Professor makes 100-mile trek to promote organ donation

Karla StouseKOKOMO, Ind. — One Indiana University Kokomo faculty member hopes to inspire at least 50 people to register as organ donors — one step at a time.

For seven days in July, Karla Stouse raised awareness of the critical need for donors, walking 100 miles through sweltering 90-degree temperatures and humidity, along with pouring rain on the final day.

She also wanted to show that living donors like herself can lead healthy, active lives after donating.

“I’m 60 years old, and I walked 100 miles,” she said. “I wanted people to see that once you donate an organ, your life is not over. I hope a lot of people will donate money, and register to be organ donors. I want there to be a big pool of potential donors out there, so people don’t spend years waiting on dialysis.”

By the time she completed her journey from downtown Logansport to St. Vincent Hospital in Indianapolis, her steps not only added up to 100 miles — they fulfilled a promise made to the wife of a dying friend.

In April 2017, Stouse, senior lecturer in English, donated one of her kidneys to Julian Ridlen, a judge from Cass County. After he passed away just six months later, she pledged to his wife, Sue, that she would walk 100 miles in his memory to raise awareness of organ donation.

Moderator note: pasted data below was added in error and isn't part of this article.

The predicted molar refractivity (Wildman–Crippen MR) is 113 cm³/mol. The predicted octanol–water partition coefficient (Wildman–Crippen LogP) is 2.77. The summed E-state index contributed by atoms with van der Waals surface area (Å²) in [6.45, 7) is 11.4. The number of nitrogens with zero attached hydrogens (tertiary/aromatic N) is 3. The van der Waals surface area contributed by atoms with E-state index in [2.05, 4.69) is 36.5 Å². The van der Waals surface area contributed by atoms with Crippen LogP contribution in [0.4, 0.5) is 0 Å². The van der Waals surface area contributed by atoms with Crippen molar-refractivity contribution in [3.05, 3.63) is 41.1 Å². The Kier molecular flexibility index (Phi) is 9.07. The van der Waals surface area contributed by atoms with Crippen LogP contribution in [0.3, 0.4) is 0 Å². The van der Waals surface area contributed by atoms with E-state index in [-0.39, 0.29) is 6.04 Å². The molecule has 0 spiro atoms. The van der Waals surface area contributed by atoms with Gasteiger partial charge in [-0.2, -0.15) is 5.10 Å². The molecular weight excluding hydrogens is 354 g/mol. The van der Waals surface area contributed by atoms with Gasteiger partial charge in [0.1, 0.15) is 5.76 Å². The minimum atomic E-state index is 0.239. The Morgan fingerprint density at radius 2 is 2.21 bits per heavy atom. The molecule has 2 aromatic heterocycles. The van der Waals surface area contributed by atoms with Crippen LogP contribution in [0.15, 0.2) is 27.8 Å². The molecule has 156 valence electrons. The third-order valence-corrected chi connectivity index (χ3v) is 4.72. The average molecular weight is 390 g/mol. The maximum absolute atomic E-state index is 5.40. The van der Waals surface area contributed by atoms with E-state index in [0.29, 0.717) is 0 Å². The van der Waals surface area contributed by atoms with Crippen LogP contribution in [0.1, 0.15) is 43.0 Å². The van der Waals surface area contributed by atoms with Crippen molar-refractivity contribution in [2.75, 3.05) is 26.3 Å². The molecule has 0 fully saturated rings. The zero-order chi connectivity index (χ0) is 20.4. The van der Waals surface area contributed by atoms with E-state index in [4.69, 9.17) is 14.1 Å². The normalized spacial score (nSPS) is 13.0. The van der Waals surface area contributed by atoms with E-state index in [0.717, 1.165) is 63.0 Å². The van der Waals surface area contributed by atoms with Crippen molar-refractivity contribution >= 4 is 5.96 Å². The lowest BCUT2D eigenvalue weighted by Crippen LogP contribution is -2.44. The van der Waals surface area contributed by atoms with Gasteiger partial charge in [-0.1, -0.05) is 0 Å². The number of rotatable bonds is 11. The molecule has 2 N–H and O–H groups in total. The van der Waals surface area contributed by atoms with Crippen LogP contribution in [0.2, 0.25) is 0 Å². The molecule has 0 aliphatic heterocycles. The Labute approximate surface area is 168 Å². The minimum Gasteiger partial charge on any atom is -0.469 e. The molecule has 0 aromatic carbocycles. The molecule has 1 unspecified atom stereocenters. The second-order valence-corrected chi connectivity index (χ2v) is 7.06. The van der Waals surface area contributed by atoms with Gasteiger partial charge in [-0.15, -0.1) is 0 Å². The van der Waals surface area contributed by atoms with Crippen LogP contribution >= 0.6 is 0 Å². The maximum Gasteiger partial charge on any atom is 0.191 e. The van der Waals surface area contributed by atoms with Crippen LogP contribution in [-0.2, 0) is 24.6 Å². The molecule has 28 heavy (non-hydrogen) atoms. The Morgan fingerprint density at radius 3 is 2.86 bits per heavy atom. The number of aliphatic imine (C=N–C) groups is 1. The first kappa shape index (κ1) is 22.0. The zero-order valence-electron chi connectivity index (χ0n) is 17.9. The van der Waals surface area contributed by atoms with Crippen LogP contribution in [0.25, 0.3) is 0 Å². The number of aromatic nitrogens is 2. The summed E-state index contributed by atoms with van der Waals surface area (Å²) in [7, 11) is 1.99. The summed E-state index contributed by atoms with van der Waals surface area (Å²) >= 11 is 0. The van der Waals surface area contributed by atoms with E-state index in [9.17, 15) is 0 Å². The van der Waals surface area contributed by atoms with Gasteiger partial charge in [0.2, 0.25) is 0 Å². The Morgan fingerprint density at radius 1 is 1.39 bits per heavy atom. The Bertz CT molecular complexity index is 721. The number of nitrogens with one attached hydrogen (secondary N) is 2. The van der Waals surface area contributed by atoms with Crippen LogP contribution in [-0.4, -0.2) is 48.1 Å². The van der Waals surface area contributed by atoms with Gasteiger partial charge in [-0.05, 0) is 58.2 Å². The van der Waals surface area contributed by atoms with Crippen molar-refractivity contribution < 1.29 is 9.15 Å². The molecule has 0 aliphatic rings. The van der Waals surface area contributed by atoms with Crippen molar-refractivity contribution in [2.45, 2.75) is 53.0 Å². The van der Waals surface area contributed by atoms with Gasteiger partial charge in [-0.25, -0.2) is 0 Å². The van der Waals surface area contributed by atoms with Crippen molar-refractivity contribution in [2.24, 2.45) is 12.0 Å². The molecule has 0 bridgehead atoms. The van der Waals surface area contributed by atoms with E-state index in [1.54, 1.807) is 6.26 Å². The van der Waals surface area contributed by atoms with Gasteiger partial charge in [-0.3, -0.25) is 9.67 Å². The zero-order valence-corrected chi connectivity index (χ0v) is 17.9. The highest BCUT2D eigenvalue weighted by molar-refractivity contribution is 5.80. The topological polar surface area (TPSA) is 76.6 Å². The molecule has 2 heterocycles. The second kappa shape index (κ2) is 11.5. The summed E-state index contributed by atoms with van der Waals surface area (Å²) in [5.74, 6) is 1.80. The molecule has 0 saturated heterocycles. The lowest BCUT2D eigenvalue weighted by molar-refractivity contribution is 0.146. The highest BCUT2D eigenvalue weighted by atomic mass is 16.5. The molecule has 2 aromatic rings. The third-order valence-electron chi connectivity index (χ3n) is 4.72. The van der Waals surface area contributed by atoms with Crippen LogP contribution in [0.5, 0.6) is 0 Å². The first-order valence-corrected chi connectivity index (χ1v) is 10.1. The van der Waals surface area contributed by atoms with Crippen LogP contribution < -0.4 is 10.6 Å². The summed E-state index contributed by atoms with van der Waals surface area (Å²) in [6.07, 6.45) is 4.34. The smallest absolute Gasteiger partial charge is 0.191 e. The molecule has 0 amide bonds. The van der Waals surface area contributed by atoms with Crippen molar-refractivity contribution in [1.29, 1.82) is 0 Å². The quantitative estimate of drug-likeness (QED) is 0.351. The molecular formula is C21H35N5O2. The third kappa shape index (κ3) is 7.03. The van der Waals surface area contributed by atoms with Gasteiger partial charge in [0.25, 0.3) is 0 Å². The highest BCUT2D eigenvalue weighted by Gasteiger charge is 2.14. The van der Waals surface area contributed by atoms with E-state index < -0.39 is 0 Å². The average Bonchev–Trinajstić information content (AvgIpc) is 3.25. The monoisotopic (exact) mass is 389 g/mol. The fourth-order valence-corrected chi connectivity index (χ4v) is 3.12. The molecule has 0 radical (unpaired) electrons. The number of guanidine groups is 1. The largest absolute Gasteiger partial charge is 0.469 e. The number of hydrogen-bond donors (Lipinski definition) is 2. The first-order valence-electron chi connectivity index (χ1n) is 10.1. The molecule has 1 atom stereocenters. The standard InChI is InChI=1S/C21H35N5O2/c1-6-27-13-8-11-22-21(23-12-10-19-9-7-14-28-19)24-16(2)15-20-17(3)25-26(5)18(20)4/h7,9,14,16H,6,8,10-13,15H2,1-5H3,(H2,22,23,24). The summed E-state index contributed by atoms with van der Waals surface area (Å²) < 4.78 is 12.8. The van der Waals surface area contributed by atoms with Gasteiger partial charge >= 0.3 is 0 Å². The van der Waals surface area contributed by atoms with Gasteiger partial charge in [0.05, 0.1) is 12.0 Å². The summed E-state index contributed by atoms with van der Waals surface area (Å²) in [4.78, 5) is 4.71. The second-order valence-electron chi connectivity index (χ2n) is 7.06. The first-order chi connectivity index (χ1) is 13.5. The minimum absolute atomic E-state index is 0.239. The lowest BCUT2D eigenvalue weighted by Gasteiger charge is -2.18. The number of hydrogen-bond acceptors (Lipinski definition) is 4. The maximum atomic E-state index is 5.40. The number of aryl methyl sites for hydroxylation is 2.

“I wanted Julian to be remembered as a man who inspired positive action, and who continues to do so,” said Stouse, an Arcadia resident. “I can’t bring him back, but I can use his memory and his legacy to help other people. His presence blessed me throughout the 100 miles.”

According to the Indiana Donor Network, nearly 1,500 Hoosiers, and more than 115,000 people nationwide are waiting for lifesaving organ transplants — enough people to fill Lucas Oil Stadium twice. Twenty-two die each day on average because a donated organ wasn’t available in time. Most donations are made after death, but living donors can give a kidney or part of a liver.

Stouse’s goal is to inspire at least 50 new organ donor registrations, and to share those plans with family, so they are aware of the decision. Many people identify themselves as potential organ donors on their drivers’ licenses, but should also make their choice official on the Indiana donor registry at the Indiana Donor Network’s website.

In addition, she wants to raise $1,000 in Ridlen’s name for the Community Foundation of Cass County, the Indiana Donor Network and Donate Life Indiana, and St. Vincent’s Ascension Abdominal Transplant Department— all organizations he supported.

Within a week after her walk, the Indiana Donor Network reported 35 new donor registrations, and the three not-for-profit organizations received numerous monetary donations in his name.

Stouse hopes her example will inspire others to take action.

“Anybody can take a small action and make a difference,” she said. “All of those small actions add up to something larger. You just put one foot in front of the other.”

Stouse kept a blog before and after her walk. To read more, or to access links to donate in Ridlen’s honor, go to

SOURCE: News release from Indiana University Kokomo which serves north central Indiana.